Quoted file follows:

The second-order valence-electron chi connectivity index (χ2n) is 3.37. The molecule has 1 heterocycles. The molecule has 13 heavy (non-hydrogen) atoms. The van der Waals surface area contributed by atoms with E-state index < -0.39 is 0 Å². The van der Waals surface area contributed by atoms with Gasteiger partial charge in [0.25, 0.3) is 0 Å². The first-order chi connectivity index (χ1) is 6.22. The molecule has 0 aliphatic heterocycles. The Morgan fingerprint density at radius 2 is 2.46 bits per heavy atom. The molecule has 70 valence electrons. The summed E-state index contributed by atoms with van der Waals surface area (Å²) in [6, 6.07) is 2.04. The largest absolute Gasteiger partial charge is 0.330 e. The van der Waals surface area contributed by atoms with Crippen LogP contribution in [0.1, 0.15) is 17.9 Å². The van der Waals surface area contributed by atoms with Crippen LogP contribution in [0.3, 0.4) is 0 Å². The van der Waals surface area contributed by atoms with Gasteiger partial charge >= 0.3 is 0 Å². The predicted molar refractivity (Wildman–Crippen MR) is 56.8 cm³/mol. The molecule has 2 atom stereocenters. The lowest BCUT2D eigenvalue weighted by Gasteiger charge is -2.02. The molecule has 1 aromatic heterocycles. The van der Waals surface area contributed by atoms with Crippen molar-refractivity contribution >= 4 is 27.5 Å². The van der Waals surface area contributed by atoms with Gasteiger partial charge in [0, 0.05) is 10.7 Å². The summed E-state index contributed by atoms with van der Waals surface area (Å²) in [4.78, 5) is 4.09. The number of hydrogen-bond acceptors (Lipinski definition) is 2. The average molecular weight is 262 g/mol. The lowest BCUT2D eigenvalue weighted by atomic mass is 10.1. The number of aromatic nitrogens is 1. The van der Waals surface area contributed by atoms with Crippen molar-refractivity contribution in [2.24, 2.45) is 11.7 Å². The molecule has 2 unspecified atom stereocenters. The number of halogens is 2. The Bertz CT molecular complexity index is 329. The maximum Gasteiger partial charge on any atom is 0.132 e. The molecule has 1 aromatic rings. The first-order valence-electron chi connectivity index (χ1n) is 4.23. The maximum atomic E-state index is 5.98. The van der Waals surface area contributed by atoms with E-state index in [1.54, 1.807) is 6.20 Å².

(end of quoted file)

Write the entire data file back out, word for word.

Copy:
The second-order valence-electron chi connectivity index (χ2n) is 3.37. The molecule has 1 heterocycles. The molecule has 13 heavy (non-hydrogen) atoms. The van der Waals surface area contributed by atoms with E-state index < -0.39 is 0 Å². The van der Waals surface area contributed by atoms with Gasteiger partial charge in [0.25, 0.3) is 0 Å². The first-order chi connectivity index (χ1) is 6.22. The molecule has 0 aliphatic heterocycles. The Morgan fingerprint density at radius 2 is 2.46 bits per heavy atom. The molecule has 70 valence electrons. The summed E-state index contributed by atoms with van der Waals surface area (Å²) in [6, 6.07) is 2.04. The largest absolute Gasteiger partial charge is 0.330 e. The van der Waals surface area contributed by atoms with Crippen LogP contribution in [0.1, 0.15) is 17.9 Å². The van der Waals surface area contributed by atoms with Crippen LogP contribution in [0.3, 0.4) is 0 Å². The van der Waals surface area contributed by atoms with Gasteiger partial charge >= 0.3 is 0 Å². The predicted molar refractivity (Wildman–Crippen MR) is 56.8 cm³/mol. The molecule has 2 atom stereocenters. The lowest BCUT2D eigenvalue weighted by Gasteiger charge is -2.02. The molecule has 1 aromatic heterocycles. The van der Waals surface area contributed by atoms with Crippen molar-refractivity contribution >= 4 is 27.5 Å². The van der Waals surface area contributed by atoms with Gasteiger partial charge in [0, 0.05) is 10.7 Å². The summed E-state index contributed by atoms with van der Waals surface area (Å²) in [4.78, 5) is 4.09. The number of hydrogen-bond acceptors (Lipinski definition) is 2. The average molecular weight is 262 g/mol. The lowest BCUT2D eigenvalue weighted by atomic mass is 10.1. The number of aromatic nitrogens is 1. The van der Waals surface area contributed by atoms with Crippen molar-refractivity contribution in [2.24, 2.45) is 11.7 Å². The molecule has 2 unspecified atom stereocenters. The number of halogens is 2. The Bertz CT molecular complexity index is 329. The maximum Gasteiger partial charge on any atom is 0.132 e. The molecule has 1 aromatic rings. The first-order valence-electron chi connectivity index (χ1n) is 4.23. The maximum atomic E-state index is 5.98. The van der Waals surface area contributed by atoms with E-state index in [1.54, 1.807) is 6.20 Å².